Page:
Here in central North Dakota, we’re blessed with the opportunity to witness some fabulous auroral activity overhead. Since I first started doing this photography thang, the toolset for chasing the Northern Lights has evolved significantly. Here are the resources I use now:
First, I subscribe to free email alerts from NOAA’s Space Weather Prediction Center (SWPC). Sign up for a free account here and then use the Subscribe link to add the items for which you want to be emailed. I use the Geomagnetic Storm Products to determine when the atmosphere is – or will be – likely to produce auroras. I subscribe to pretty much every alert in that list of available products, aside from the Kp=4. I use Kp=5 to let me know things are starting to cook, but I won’t even head out if we don’t have at least a Kp value of 6. That’s not the only number to watch, however.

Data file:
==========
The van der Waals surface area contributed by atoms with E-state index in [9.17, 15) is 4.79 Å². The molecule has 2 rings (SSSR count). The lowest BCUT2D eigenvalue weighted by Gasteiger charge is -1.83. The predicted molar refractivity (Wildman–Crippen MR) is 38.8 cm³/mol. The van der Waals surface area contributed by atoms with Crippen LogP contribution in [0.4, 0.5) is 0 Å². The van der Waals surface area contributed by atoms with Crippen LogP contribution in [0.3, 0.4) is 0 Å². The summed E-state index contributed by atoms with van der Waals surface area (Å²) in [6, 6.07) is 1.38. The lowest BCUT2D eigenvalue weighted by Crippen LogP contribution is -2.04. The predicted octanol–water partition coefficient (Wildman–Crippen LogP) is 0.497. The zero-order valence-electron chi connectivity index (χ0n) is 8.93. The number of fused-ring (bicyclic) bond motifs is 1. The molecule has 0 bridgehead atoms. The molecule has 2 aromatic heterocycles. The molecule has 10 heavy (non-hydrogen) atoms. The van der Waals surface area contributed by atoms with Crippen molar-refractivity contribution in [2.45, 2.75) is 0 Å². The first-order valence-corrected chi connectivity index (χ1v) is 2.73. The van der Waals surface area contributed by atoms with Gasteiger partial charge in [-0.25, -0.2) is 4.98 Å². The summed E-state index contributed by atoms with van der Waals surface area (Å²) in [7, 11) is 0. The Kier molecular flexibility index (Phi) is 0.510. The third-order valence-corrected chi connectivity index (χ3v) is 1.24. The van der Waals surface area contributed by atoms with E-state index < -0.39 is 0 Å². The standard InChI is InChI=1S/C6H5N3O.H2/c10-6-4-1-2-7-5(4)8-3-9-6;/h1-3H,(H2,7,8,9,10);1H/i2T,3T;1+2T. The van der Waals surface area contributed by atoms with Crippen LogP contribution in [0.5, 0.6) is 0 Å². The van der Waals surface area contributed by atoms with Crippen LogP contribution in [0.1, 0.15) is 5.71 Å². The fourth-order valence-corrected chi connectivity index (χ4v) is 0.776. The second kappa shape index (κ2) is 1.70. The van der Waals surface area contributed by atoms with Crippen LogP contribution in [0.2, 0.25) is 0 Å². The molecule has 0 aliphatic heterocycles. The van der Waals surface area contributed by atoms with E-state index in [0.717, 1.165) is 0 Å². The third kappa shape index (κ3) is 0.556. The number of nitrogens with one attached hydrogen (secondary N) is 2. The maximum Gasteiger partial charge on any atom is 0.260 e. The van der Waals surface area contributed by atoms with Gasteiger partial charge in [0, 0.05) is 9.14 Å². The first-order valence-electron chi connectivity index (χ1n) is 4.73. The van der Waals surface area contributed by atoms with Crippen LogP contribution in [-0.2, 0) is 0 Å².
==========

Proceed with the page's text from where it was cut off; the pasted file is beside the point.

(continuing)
The one-stop-shop you can use for aurora prediction is Space Weather Live. This really is the gold standard. They’ve got all the data you need. Even better, they also have an app. (Android lusers, you can get it here.)
Remember how I said the Kp is not the only value to watch? It is actually a number which looks back in time over the past three hours. It’s okay for prediction, but it’s not much of a real-time value. I combine the current Kp value with the value of the Bz from Space Weather Live to determine if we’re likely to see auroras. If the Interplanetary Magnetic Field (Bz) is oriented south we are more likely to see the lights, and the further it deviates from zero the better. This is perhaps the single most important metric I’ve found to date. I’ve gone out multiple times when we have a high Kp value, and seen nothing. But when the Bz is oriented south, I’ve seen lights on nights when it was otherwise improbable.
Another really cool site – not so much a tool is Space Weather dot com. Useful for articles and galleries, it’s a must-have.
Below is the NOAA’s “Ovation” model (this is an embedded image and will auto-update as long as the link works).
I’ve had a variety of Northern Lights experiences since I got my camera several years ago. You can check out the Northern Lights category on this blog to see the results of those experiences.
Good luck, and maybe I’ll see you out there!